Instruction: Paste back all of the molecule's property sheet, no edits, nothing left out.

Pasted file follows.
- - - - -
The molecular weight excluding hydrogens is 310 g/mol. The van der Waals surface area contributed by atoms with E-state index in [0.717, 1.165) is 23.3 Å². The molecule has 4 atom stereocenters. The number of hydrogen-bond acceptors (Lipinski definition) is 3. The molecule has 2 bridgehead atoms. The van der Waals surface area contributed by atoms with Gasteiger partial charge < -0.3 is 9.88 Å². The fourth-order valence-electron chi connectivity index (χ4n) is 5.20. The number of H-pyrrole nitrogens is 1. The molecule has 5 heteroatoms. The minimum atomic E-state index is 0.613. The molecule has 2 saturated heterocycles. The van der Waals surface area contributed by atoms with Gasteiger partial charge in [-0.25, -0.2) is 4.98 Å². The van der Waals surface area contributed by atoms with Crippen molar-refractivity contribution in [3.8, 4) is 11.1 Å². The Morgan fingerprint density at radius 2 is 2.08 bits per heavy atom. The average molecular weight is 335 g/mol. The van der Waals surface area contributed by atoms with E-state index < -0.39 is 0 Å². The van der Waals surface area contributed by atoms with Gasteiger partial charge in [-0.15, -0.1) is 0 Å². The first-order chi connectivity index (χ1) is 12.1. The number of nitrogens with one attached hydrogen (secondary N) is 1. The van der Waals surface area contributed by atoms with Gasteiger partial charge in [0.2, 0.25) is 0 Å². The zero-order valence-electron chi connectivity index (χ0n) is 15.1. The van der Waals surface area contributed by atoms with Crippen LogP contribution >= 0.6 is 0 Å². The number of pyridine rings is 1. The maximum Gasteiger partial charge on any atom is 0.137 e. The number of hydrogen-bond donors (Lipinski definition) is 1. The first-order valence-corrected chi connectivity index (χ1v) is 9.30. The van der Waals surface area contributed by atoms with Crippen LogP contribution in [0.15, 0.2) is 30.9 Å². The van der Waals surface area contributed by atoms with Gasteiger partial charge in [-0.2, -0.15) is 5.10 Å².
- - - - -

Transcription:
The molecular weight excluding hydrogens is 310 g/mol. The van der Waals surface area contributed by atoms with E-state index in [0.717, 1.165) is 23.3 Å². The molecule has 4 atom stereocenters. The number of hydrogen-bond acceptors (Lipinski definition) is 3. The molecule has 2 bridgehead atoms. The van der Waals surface area contributed by atoms with Gasteiger partial charge < -0.3 is 9.88 Å². The fourth-order valence-electron chi connectivity index (χ4n) is 5.20. The number of H-pyrrole nitrogens is 1. The molecule has 5 heteroatoms. The minimum atomic E-state index is 0.613. The molecule has 2 saturated heterocycles. The van der Waals surface area contributed by atoms with Gasteiger partial charge in [-0.25, -0.2) is 4.98 Å². The van der Waals surface area contributed by atoms with Crippen molar-refractivity contribution in [3.8, 4) is 11.1 Å². The Morgan fingerprint density at radius 2 is 2.08 bits per heavy atom. The average molecular weight is 335 g/mol. The van der Waals surface area contributed by atoms with E-state index < -0.39 is 0 Å². The van der Waals surface area contributed by atoms with Gasteiger partial charge in [-0.15, -0.1) is 0 Å². The first-order chi connectivity index (χ1) is 12.1. The number of nitrogens with one attached hydrogen (secondary N) is 1. The van der Waals surface area contributed by atoms with Gasteiger partial charge in [0.2, 0.25) is 0 Å². The zero-order valence-electron chi connectivity index (χ0n) is 15.1. The van der Waals surface area contributed by atoms with Crippen LogP contribution >= 0.6 is 0 Å². The number of pyridine rings is 1. The maximum Gasteiger partial charge on any atom is 0.137 e. The number of hydrogen-bond donors (Lipinski definition) is 1. The first-order valence-corrected chi connectivity index (χ1v) is 9.30. The van der Waals surface area contributed by atoms with Crippen LogP contribution in [0.15, 0.2) is 30.9 Å². The van der Waals surface area contributed by atoms with Gasteiger partial charge in [-0.2, -0.15) is 5.10 Å².